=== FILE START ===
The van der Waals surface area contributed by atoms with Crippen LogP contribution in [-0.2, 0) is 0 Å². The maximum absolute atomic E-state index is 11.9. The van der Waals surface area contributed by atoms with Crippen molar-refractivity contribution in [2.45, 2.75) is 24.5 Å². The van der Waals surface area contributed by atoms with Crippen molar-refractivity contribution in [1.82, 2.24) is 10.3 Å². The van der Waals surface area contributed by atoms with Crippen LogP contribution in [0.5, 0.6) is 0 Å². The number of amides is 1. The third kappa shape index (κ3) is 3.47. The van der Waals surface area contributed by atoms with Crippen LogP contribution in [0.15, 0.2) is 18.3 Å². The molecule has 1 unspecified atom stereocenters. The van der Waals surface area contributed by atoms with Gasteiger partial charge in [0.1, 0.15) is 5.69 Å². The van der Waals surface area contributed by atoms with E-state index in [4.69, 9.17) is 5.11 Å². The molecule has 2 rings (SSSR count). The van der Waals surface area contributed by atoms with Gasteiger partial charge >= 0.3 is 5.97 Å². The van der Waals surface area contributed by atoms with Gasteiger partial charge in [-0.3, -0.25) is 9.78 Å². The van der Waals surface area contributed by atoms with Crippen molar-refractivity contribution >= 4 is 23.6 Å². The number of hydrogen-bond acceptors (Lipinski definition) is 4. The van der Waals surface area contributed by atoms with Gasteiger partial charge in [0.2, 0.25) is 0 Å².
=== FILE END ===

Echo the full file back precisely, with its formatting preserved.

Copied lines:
The van der Waals surface area contributed by atoms with Crippen LogP contribution in [-0.2, 0) is 0 Å². The maximum absolute atomic E-state index is 11.9. The van der Waals surface area contributed by atoms with Crippen molar-refractivity contribution in [2.45, 2.75) is 24.5 Å². The van der Waals surface area contributed by atoms with Crippen molar-refractivity contribution in [1.82, 2.24) is 10.3 Å². The van der Waals surface area contributed by atoms with Crippen LogP contribution in [0.5, 0.6) is 0 Å². The number of amides is 1. The third kappa shape index (κ3) is 3.47. The van der Waals surface area contributed by atoms with Crippen LogP contribution in [0.15, 0.2) is 18.3 Å². The molecule has 1 unspecified atom stereocenters. The van der Waals surface area contributed by atoms with Gasteiger partial charge in [0.1, 0.15) is 5.69 Å². The van der Waals surface area contributed by atoms with E-state index in [4.69, 9.17) is 5.11 Å². The molecule has 2 rings (SSSR count). The van der Waals surface area contributed by atoms with Gasteiger partial charge >= 0.3 is 5.97 Å². The van der Waals surface area contributed by atoms with Gasteiger partial charge in [-0.3, -0.25) is 9.78 Å². The van der Waals surface area contributed by atoms with Crippen molar-refractivity contribution >= 4 is 23.6 Å². The number of hydrogen-bond acceptors (Lipinski definition) is 4. The van der Waals surface area contributed by atoms with Gasteiger partial charge in [0.2, 0.25) is 0 Å².